Securing your computer from identity theft is such an important topic; there are so many options (or layers, if you prefer) of identity theft protection available to you. Here are some crucial points to keep your identity safe while working online.

Stop Attacks With A Firewall

While your operating system includes a fairly basic firewall, you may not realise that your modem/router comes with one built-in, which is on by default. This prevents your computer from receiving attacks from the Internet.

For added protection use the one included in your Anti-Virus software package too.

 Use Anti-Virus Software

That leads me to the next part, anti-virus solutions often include, not only anti-virus but anti-spyware malware and some form of firewall if you are using a software package like Norton.

When it comes to Anti-Virus software, there are free options available but the reality is a paid package like that of Norton are often better and provide a more comprehensive level of security. Anti-Virus software products are more important for Windows users than Mac users, however it is worth having it regardless, there’s too much at risk.

 Keep Your O/S Up To Date

Keep your Windows/Mac OS UP TO DATE! This is so important, I’ve known people to ignore and postpone their operating system updates. This is very bad practice as these updates rarely change or update any part of the operating system but merely plug security holes within it.

If you find the automatic updates feature of Windows a bit intrusive, always popping up while you’re working, asking you to restart, you should turn this feature off and use the option “download updates but allow me to choose when to install them,” just make sure you check once a month for new updates, this is easy to do, simply set a recurring reminder in your diary.

Don’t Use Weak Passwords

As tempting as it is to use a 4-digit word for a password (easier to remember!) it’s important for security purposes to have strong passwords on business accounts. Most people use one password for multiple services where they can.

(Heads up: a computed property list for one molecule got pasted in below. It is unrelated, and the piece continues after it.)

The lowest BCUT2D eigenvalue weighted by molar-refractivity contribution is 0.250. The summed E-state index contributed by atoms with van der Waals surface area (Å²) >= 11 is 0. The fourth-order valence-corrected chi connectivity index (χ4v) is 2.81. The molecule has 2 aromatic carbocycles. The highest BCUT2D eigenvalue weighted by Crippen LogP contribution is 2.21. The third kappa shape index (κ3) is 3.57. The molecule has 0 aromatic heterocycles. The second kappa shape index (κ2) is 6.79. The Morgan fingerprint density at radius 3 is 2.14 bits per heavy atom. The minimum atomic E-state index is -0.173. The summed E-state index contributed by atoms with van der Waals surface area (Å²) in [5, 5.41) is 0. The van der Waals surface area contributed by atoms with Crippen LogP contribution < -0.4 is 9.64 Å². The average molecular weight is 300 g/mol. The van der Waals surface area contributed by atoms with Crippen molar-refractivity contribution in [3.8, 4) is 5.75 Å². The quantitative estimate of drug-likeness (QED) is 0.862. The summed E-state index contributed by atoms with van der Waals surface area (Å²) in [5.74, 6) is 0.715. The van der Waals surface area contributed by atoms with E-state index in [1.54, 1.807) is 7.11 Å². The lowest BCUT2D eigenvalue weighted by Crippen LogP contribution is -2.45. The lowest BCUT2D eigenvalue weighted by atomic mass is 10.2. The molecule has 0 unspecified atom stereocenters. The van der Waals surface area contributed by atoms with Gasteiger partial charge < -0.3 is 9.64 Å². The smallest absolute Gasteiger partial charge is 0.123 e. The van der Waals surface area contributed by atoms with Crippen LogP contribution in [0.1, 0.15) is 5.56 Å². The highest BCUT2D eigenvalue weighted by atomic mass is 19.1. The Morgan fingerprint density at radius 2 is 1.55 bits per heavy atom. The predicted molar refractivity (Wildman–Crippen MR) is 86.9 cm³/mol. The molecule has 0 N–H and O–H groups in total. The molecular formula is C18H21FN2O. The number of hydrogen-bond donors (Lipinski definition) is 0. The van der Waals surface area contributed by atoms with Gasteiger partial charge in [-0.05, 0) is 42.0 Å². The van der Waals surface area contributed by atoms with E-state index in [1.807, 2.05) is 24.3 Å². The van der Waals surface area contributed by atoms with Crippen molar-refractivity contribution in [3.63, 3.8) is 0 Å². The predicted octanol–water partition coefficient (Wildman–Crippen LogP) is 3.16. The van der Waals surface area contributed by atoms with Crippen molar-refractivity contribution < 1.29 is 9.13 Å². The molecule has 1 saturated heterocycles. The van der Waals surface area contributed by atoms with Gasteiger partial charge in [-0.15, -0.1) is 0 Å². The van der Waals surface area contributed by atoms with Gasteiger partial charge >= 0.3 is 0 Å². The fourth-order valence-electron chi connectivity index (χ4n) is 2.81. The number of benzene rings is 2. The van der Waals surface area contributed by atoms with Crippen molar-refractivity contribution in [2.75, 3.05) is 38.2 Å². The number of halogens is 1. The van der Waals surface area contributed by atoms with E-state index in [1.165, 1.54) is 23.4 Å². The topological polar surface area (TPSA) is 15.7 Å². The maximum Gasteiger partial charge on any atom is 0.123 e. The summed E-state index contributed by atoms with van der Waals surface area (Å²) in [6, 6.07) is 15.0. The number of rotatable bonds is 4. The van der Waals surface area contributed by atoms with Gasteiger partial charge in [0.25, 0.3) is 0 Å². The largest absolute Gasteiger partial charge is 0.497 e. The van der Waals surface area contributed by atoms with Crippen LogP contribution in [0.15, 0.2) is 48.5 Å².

This means if somebody was able to guess your password for your email account they already have half of your information, getting to your Facebook or LinkedIn accounts is just around the corner, don’t risk it!

Thankfully most websites and services now require you to create longer passwords utilising capital letters and numbers; this is actually a good thing! Just remember not to use the same password for everything as tempting as that may be.

Be Careful Browsing The Web

There’s always a common sense factor involved in keeping yourself secure online, and this is the area where you need to use it. As a sceptic myself, I naturally question everything I see on a website, including the web address itself.

It’s a big world (wide web) out there and fraudsters can quite easily make a website appear legitimate but it’s really only there to steal your personal information and thus, your money.

Be careful of the websites you visit and look for this   green padlock icon on any website you visit, you’ll find this padlock on the web address in the address bar on your browser.

This lock means the website is secure and legitimate, the “s” in https stands for secure, read more here.

These steps should be enough to keep your identity safe online. By also protecting your identity, these tips will help you stay virus and spyware free!

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